Religious and not racial grounds are the basis for Jewish opposition to intermarriage said Rabbi Nathan Krass Suday in a sermon on “Intermarriage” at Temple Emanu-El.
“Mere prudence” said Rabbi Krass, “would caution against intermarriage because nothing reaches down so far into the depth of the soul as religious difference. It may be concealed, apparently it may not even exist, but in crises it comes to the surface with the accumulated power of suppression.
“For persons hailing from different religions to marry is indeed taking a dubious step. The conflicts and clashes in the home, particularly when children have to be reared, are indicative of disaster, not of happiness. But there is a deeper reason why the Jew should refrain from intermarrying. The Jews are a minority people in America, 3,000,000 out of 110,000,000. While they are not a put race, they are a historic brotherhood that has suffered through the ages for a great religious ideal. As the soldier that goes to fight for his country sacrifices his personal happiness and pleasure for his country, so the individual Jew should sacrifice his personal pleasure to the end that his religion may continue to function in the world as a power that in a unique way makes for righteousness.
“The minority is always in danger of being absorbed through intermarriage by the majority, and if intermarriage increased Jews as Jews would diminish, and with the disappearance of the Jew Judaism would disappear, although many of its teachings have been incorporated in western civilization.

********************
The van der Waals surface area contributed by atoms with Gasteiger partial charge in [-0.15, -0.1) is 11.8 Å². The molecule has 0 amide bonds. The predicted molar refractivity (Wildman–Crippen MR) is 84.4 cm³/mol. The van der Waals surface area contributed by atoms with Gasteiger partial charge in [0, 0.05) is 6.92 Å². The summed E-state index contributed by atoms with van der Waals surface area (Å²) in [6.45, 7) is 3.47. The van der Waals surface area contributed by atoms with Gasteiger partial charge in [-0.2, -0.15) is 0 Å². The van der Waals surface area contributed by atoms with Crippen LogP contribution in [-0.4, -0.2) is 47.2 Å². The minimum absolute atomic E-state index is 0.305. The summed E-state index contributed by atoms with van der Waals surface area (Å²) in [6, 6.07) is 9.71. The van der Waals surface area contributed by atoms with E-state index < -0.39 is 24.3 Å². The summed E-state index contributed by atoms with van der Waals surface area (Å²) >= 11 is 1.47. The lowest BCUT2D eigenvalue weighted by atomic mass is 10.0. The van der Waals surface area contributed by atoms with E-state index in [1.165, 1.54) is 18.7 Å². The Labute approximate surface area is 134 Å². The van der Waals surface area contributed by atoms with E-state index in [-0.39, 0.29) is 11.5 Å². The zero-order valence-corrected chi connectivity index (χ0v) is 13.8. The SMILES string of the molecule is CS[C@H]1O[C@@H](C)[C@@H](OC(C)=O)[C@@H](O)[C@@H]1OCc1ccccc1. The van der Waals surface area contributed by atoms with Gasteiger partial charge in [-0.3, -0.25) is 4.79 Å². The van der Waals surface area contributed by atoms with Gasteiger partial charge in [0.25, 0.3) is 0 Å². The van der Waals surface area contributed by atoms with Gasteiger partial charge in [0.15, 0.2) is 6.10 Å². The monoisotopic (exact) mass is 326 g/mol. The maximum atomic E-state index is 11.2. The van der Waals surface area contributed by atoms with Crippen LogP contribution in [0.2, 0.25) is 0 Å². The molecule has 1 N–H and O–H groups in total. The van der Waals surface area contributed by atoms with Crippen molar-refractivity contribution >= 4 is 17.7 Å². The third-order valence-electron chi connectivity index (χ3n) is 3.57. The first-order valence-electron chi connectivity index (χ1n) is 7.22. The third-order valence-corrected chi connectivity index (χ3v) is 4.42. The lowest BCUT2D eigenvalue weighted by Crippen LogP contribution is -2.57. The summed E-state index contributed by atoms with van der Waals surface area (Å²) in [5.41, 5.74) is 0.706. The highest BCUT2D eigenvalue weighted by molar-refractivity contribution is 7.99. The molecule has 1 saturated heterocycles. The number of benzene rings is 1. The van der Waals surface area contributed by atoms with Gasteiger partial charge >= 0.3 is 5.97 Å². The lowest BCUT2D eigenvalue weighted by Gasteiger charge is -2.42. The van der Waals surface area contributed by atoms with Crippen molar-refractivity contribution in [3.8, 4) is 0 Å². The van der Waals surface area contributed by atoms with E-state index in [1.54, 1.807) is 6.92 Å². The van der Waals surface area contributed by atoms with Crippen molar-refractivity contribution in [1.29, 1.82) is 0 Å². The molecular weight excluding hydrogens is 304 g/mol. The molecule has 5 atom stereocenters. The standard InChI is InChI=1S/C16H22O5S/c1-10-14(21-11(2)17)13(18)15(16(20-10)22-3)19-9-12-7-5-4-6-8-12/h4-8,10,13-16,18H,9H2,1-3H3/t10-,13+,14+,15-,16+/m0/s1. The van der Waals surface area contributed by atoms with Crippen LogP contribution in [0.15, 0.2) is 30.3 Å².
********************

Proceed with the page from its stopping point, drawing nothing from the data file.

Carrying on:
“Tennyson has a very suggestive phrase, ‘the wilderness of single instances’. In this wilderness we may find a number of instances of happy intermarriages from the personal point of view, but by and large the general proposition cannot be controverted that inasmuch as intermarriage tends to decimate Jewry, it will necessarily weaken Judaism. The liberal Jew of today has much in common with the liberal Christian, but not enough to overcome that psychic heritage which each possesses and which acts as a subconscious urge in one direction or another. The Jews welcome proselytes, though they do not go out for them as missionaries. The Jews welcome people of other faiths into the household of Israel, provided they accept Judaism. But the believing Jew who clings fast to his destiny and feels deeply his mission will always oppose intermarriage only because it points the way to the dissolution of his faith.”
The Archive of the Jewish Telegraphic Agency includes articles published from 1923 to 2008. Archive stories reflect the journalistic standards and practices of the time they were published.